Many states require finacial responsibilty when operating an aircraft just like your bus. This applies to part 91 operators as well as part 135. It's just good sense to have it. This is just one states law. South Carolina:

SECTION 55-8-50. Requirements of policy or bond.

(a) A policy or bond is not effective under Section 55-8-40 unless:

(1) Issued by an insurer or surety company authorized to do business in this State; or

(2) Issued by an insurer or surety company not authorized to do business in this State found by the agency to afford adequate protection and which has filed or shall file with the agency a power of attorney authorizing the Secretary of Commerce to accept service on its behalf of notice or process in any action upon the policy or bond arising out of such accident.

(3) If the accident results in bodily injury to or death of a person not a passenger, the policy or bond provides coverage of not less than one hundred thousand dollars because of bodily injury to or death of one person in any accident and three hundred thousand dollars because of bodily injury to or death of three or more persons in any one accident.

(4) If the accident involves an aircraft being operated for hire and the accident results in bodily injury to or death of a passenger, the policy or bond provides coverage of not less than seventy-five thousand dollars, because of bodily injury to or death of one person in any one accident and not less than seventy-five thousand dollars multiplied by three-fourths the number of passenger-seats in the aircraft because of bodily injury to or death of two or more persons in any one accident, limited to three hundred thousand dollars in any one accident.

(5) If the accident involves an aircraft not being operated for hire and the accident results in bodily injury to or death of a passenger, the policy or bond provides coverage of not less than one hundred thousand dollars because of bodily injury to or death of one person in any one accident and not less than one hundred thousand dollars multiplied by the number of passenger-seats in the aircraft because of bodily injury to or death of two or more persons in any one accident, limited to three hundred thousand dollars in any one accident.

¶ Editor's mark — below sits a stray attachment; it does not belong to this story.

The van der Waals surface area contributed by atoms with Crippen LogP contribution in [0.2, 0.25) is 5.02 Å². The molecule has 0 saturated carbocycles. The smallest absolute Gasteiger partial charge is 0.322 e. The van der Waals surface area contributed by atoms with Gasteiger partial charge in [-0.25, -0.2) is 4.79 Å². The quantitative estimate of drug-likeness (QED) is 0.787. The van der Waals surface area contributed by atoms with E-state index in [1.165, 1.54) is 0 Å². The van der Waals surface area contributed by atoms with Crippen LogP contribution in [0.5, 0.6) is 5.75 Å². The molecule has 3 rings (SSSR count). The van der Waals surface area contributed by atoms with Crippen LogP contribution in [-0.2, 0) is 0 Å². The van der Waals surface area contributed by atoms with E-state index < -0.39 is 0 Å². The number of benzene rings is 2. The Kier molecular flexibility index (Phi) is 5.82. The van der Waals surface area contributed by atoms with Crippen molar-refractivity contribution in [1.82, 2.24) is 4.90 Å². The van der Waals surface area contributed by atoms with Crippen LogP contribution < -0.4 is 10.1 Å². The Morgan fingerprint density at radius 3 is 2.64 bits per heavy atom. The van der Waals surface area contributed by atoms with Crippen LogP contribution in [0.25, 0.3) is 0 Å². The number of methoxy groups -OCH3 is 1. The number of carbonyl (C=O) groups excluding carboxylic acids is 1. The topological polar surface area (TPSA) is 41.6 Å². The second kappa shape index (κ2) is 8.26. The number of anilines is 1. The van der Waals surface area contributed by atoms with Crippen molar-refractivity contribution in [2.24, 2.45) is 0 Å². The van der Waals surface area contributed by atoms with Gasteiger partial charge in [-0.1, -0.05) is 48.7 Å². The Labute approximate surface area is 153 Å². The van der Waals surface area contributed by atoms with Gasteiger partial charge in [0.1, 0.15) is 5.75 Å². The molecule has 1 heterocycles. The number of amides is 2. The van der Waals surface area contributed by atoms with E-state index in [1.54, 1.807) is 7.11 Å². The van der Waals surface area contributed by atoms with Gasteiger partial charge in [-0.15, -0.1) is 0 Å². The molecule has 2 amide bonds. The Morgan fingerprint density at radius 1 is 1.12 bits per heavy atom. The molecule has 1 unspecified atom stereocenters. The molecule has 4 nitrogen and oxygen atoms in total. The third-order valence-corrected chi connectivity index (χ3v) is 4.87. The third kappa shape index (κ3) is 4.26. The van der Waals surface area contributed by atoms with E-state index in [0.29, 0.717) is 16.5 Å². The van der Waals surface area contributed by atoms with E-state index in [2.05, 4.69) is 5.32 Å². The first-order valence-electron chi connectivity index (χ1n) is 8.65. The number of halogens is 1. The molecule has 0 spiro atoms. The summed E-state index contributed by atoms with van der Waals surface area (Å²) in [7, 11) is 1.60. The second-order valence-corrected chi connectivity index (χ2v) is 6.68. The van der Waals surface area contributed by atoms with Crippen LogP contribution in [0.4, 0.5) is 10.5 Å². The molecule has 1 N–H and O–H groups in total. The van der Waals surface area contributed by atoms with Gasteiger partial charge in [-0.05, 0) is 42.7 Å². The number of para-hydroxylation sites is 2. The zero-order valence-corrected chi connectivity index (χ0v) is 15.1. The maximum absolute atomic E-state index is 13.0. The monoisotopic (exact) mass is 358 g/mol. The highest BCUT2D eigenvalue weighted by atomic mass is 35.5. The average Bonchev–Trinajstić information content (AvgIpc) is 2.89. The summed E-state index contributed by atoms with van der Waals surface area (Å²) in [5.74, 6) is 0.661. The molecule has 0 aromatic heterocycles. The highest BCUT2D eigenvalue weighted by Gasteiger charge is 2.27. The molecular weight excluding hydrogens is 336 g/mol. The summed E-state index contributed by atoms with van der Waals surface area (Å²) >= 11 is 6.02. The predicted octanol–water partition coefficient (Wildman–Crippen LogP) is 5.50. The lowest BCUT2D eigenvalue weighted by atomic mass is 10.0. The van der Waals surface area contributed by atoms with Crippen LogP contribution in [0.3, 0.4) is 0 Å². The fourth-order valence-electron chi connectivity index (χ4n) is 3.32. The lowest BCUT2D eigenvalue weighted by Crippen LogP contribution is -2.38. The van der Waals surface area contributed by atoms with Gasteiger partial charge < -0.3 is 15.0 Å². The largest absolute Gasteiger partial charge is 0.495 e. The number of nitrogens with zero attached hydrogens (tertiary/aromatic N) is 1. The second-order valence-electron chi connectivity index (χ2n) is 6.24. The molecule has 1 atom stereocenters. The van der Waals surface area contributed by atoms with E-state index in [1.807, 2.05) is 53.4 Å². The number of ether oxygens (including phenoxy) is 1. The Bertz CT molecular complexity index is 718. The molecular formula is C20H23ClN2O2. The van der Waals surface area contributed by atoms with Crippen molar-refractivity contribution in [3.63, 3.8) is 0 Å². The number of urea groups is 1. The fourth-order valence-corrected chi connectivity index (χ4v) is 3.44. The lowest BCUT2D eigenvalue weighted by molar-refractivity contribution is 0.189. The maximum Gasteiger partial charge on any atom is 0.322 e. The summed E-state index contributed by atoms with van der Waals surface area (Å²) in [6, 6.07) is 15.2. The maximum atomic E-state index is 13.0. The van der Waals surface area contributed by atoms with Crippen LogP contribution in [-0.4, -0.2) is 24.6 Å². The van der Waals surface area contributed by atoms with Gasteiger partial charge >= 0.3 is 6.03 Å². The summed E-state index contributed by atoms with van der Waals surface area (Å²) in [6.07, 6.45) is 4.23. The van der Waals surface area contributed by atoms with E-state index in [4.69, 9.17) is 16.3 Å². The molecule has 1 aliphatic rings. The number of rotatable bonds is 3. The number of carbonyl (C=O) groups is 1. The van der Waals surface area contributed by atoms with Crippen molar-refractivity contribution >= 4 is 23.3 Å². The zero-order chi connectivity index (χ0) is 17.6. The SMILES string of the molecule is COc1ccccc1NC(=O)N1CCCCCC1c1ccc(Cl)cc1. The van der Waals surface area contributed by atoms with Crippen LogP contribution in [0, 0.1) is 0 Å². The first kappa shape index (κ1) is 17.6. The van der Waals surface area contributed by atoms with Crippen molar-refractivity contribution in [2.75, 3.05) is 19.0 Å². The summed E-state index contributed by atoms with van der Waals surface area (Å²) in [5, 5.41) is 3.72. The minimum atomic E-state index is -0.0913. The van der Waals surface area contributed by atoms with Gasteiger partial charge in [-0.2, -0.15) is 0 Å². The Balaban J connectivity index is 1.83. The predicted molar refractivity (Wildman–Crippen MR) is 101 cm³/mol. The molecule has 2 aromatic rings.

(6) If the accident results in damage to or destruction of property, the policy or bond provides coverage of not less than one hundred thousand dollars because of damage to or destruction of property in any one accident with the exception of the following property which is exempted from the security required under this chapter: property owned, rented, occupied or used by, or in the care, custody or control of the owner or operator or carried in or on the aircraf
« Last Edit: May 07, 2009, 06:36:20 PM by Airbag » Logged
niles500
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« Reply #22 on: May 08, 2009, 12:01:04 AM »

How did my Vantare get an RVIA sticker?
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Sean
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« Reply #23 on: May 08, 2009, 12:18:13 AM »

How did my Vantare get an RVIA sticker?


That's a good question, Niles.

I would presume that they were a member at one time.  They are not in the current directory.

More importantly, I know that most of the major Prevost converters are (quite deliberately) not in compliance with several of the published RVIA standards.  Not that it matters to them -- few customers walking up with $1M+ are going to do an about-face if they don't see an RVIA sticker on the coach.  These big boys don't really see any value added to their business in belonging to the association.

-Sean
http://OurOdyssey.BlogSpot.com
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Full-timing in a 1985 Neoplan Spaceliner since 2004.